This little two-man relay team the Angels have forged with Zack Greinke and Ernesto Frieri is not going to work as long as the anchor man keeps dropping the baton.
In a near carbon copy of Saturday's gut-wrenching loss in Kansas City, Greinke handed the ball to Frieri after a superb effort, and that ball was deposited way beyond an outfield wall by an opposing slugger.
This time it was Adrian Beltre who drove yet another dagger into the Angels' fading playoff hopes, crushing a Frieri slider for a two-run home run to left field in the top of the ninth inning to lift the Texas Rangers to a 3-1 victory Thursday night in Angel Stadium.
The American League West title is well out of reach for the Angels, who are 81/2 games behind Texas, and now the wild card is slipping away — the Angels are 41/2 games behind co-leaders Oakland and Baltimore with 12 games to play.
"It's still out there for us if we can get on the roll we're capable of," Manager Mike Scioscia said. "The guys understand the situation. They know we need to come out tomorrow with the same kind of purpose that got us back into this race and start to put up wins."
Greinke, who is 4-0 with a 1.60 earned-run average in his last six starts, gave the Angels a chance with a dominant eight-inning effort in which he gave up one run and five hits, struck out eight and walked none.
The score was tied, 1-1, when he was pulled to start the ninth, and his pitch count was at 109, the exact number he was at with one out in the ninth inning and the Angels leading the Royals, 2-0, Saturday. In a span of four pitches that night, Frieri gave up a two-run homer to Billy Butler and a solo shot to Salvador Perez for a 3-2 loss.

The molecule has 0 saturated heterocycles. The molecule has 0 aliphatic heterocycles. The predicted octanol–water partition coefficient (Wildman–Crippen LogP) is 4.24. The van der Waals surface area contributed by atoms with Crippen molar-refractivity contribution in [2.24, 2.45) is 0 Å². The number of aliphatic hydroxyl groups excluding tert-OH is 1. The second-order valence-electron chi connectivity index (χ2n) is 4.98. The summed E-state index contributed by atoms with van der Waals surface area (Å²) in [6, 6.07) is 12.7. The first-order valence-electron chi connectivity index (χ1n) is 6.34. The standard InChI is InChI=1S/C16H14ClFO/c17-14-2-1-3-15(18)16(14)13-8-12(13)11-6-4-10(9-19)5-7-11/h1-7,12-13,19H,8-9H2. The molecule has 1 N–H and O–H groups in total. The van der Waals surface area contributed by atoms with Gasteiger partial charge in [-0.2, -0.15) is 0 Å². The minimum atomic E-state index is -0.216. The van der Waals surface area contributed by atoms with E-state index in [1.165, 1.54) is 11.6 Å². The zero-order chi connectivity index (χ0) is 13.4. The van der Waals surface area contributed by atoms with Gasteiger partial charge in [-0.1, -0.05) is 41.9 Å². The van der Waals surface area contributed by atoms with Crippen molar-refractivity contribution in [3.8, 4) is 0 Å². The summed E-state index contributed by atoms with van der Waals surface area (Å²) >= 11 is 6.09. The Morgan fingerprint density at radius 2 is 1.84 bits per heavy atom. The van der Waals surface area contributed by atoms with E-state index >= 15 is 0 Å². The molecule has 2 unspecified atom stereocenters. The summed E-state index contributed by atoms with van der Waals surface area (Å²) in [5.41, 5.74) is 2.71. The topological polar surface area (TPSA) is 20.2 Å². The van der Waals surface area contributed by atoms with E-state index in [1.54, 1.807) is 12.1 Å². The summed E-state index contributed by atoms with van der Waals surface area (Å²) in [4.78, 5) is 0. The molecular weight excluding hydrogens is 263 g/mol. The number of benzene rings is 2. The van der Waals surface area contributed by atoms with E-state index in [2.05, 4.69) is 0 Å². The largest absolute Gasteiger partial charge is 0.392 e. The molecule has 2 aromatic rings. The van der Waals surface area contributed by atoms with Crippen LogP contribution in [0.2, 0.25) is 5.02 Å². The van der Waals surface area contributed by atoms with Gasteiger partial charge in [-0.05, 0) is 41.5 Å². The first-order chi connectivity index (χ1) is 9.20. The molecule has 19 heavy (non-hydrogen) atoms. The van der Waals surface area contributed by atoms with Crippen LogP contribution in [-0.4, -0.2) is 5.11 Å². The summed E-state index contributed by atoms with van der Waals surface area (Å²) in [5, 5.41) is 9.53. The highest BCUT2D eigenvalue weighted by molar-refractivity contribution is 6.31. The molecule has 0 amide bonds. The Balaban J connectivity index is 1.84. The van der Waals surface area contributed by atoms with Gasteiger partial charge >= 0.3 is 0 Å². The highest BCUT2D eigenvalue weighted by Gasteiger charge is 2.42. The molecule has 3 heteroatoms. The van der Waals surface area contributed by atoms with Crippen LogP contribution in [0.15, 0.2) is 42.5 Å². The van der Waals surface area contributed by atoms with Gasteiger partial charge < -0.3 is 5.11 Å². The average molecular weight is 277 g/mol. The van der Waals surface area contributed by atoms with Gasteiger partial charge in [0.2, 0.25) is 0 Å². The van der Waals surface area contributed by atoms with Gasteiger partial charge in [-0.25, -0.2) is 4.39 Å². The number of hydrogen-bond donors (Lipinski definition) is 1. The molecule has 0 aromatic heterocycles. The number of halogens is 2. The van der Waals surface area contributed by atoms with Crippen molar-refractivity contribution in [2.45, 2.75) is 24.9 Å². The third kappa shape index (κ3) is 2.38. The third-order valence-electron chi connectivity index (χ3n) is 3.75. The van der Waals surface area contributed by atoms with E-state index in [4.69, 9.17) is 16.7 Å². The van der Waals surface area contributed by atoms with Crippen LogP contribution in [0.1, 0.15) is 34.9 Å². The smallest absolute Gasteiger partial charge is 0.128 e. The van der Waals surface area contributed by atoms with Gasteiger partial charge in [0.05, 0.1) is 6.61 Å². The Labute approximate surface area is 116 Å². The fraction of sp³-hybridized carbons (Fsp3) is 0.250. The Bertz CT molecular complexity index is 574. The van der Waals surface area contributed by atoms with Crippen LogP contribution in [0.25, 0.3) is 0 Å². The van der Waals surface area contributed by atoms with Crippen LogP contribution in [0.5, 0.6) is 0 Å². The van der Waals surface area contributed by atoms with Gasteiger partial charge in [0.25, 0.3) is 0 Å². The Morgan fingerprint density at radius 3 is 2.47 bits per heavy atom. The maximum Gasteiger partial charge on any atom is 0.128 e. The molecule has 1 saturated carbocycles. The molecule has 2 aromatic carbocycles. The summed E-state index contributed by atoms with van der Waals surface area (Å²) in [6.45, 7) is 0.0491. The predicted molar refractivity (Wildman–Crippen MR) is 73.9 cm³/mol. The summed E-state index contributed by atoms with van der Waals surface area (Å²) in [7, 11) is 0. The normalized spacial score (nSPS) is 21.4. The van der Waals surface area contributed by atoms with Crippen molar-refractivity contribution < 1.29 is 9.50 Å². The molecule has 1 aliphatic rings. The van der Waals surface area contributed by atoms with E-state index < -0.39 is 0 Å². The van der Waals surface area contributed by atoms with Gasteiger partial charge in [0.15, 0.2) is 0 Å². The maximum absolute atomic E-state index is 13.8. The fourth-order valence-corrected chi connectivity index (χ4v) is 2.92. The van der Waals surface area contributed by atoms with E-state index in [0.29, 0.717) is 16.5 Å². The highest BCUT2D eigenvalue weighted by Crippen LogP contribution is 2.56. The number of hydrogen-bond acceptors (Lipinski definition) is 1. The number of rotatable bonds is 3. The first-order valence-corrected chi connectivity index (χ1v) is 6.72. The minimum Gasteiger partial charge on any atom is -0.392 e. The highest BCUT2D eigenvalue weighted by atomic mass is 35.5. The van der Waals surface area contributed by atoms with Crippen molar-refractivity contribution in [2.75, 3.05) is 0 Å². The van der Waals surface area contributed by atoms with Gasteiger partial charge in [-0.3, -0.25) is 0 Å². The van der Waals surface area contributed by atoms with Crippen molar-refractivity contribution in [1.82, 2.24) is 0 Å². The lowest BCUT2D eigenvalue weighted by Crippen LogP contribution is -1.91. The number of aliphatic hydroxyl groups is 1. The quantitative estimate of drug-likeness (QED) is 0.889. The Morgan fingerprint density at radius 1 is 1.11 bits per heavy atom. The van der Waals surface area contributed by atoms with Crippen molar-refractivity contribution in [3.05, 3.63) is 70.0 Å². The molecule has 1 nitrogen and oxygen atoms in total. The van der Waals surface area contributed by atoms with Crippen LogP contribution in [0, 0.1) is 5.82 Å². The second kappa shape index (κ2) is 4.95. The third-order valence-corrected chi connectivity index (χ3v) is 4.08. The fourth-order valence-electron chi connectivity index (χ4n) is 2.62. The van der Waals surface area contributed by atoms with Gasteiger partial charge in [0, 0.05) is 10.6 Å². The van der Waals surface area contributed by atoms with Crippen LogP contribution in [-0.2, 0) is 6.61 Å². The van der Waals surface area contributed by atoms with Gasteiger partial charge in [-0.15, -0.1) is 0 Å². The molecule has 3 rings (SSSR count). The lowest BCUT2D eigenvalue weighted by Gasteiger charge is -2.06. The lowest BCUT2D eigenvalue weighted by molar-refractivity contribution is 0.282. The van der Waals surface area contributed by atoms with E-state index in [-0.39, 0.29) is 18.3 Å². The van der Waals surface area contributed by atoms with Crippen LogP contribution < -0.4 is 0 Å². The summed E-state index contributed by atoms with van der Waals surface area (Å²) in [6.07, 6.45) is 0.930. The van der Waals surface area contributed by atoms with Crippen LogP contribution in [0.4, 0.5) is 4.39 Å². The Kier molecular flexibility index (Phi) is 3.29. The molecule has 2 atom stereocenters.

Scioscia was faced with the exact same decision Thursday night — stay with Greinke, who had some lower-back tightness in early September, or go to his bullpen — and he didn't flinch, citing a reluctance to push Greinke beyond 115 pitches, a mark he has hit or passed only three times in 32 starts with Milwaukee and the Angels this season.
"Zack has a range he's comfortable in, we're comfortable in, and we're not going to extend anybody," Scioscia said. "He pitched a terrific game. He got us to a certain point. When you start to get to a certain range, you want to be careful. You don't want to set him back or risk injury."
Butler burned Frieri on a first-pitch fastball in Kansas City, but after Michael Young led off the ninth with a single Thursday night, it was an 81-mph, 2-and-1 slider that Beltre hit for his 34th homer.
Beltre was not in the original lineup, but he convinced Manager Ron Washington he had recovered from an intestinal problem that knocked him out of Wednesday night's game.
"That was the pitch I wanted to throw," Frieri said. "I didn't execute the pitch. I wanted to go down and away and it was over the middle of the plate."
Was the meltdown in Kansas City on Frieri's mind when he took the mound against the Rangers?
"To be here and stay here, you need to be professional, you need to be strong," Frieri said. "I don't even remember what happened the other day. I did my best today, and it happened. It's tough because we need to win."
Beltre's homer made a winner of Yu Darvish, the hard-throwing and crafty right-hander who gave up one run and four hits, struck out nine and walked one in eight innings to improve to 16-9. Joe Nathan threw a scoreless ninth for his 34th save.
Texas struck first when Nelson Cruz led off the fifth with a single to left, took third on David Murphy's hit-and-run single and scored on Geovany Soto's sacrifice fly to right.
The Angels countered in the sixth when Mark Trumbo led off with a single and was replaced by pinch-runner Peter Bourjos, who took third on Chris Iannetta's hit-and-run single. Mike Trout struck out, but Bourjos scored on Torii Hunter's broken-bat, fielder's-choice grounder to shortstop.